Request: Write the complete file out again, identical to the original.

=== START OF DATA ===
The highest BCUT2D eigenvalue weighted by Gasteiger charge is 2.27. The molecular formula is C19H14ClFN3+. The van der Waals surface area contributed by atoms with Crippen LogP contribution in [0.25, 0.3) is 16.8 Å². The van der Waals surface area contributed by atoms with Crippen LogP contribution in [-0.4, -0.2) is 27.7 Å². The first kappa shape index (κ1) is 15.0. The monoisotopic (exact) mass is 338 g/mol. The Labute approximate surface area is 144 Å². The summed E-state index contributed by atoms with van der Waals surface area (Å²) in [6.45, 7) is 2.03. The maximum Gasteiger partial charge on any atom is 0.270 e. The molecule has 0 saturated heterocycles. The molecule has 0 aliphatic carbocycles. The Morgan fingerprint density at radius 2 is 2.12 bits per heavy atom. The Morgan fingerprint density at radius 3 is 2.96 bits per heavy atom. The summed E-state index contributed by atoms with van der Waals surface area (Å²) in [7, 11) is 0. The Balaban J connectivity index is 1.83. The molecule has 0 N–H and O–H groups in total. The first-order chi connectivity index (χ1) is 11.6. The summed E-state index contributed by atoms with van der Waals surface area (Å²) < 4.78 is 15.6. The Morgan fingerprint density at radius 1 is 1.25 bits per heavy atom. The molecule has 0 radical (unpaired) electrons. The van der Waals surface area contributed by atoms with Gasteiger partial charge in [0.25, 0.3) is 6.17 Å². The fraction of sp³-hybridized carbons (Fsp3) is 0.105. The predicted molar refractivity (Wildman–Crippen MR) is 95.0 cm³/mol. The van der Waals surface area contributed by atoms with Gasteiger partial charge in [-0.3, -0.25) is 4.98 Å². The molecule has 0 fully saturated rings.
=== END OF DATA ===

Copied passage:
The highest BCUT2D eigenvalue weighted by Gasteiger charge is 2.27. The molecular formula is C19H14ClFN3+. The van der Waals surface area contributed by atoms with Crippen LogP contribution in [0.25, 0.3) is 16.8 Å². The van der Waals surface area contributed by atoms with Crippen LogP contribution in [-0.4, -0.2) is 27.7 Å². The first kappa shape index (κ1) is 15.0. The monoisotopic (exact) mass is 338 g/mol. The Labute approximate surface area is 144 Å². The summed E-state index contributed by atoms with van der Waals surface area (Å²) in [6.45, 7) is 2.03. The maximum Gasteiger partial charge on any atom is 0.270 e. The molecule has 0 saturated heterocycles. The molecule has 0 aliphatic carbocycles. The Morgan fingerprint density at radius 2 is 2.12 bits per heavy atom. The Morgan fingerprint density at radius 3 is 2.96 bits per heavy atom. The summed E-state index contributed by atoms with van der Waals surface area (Å²) in [7, 11) is 0. The Balaban J connectivity index is 1.83. The molecule has 0 N–H and O–H groups in total. The first-order chi connectivity index (χ1) is 11.6. The summed E-state index contributed by atoms with van der Waals surface area (Å²) < 4.78 is 15.6. The Morgan fingerprint density at radius 1 is 1.25 bits per heavy atom. The molecule has 0 radical (unpaired) electrons. The van der Waals surface area contributed by atoms with Gasteiger partial charge in [0.25, 0.3) is 6.17 Å². The fraction of sp³-hybridized carbons (Fsp3) is 0.105. The predicted molar refractivity (Wildman–Crippen MR) is 95.0 cm³/mol. The van der Waals surface area contributed by atoms with Gasteiger partial charge in [-0.3, -0.25) is 4.98 Å². The molecule has 0 fully saturated rings.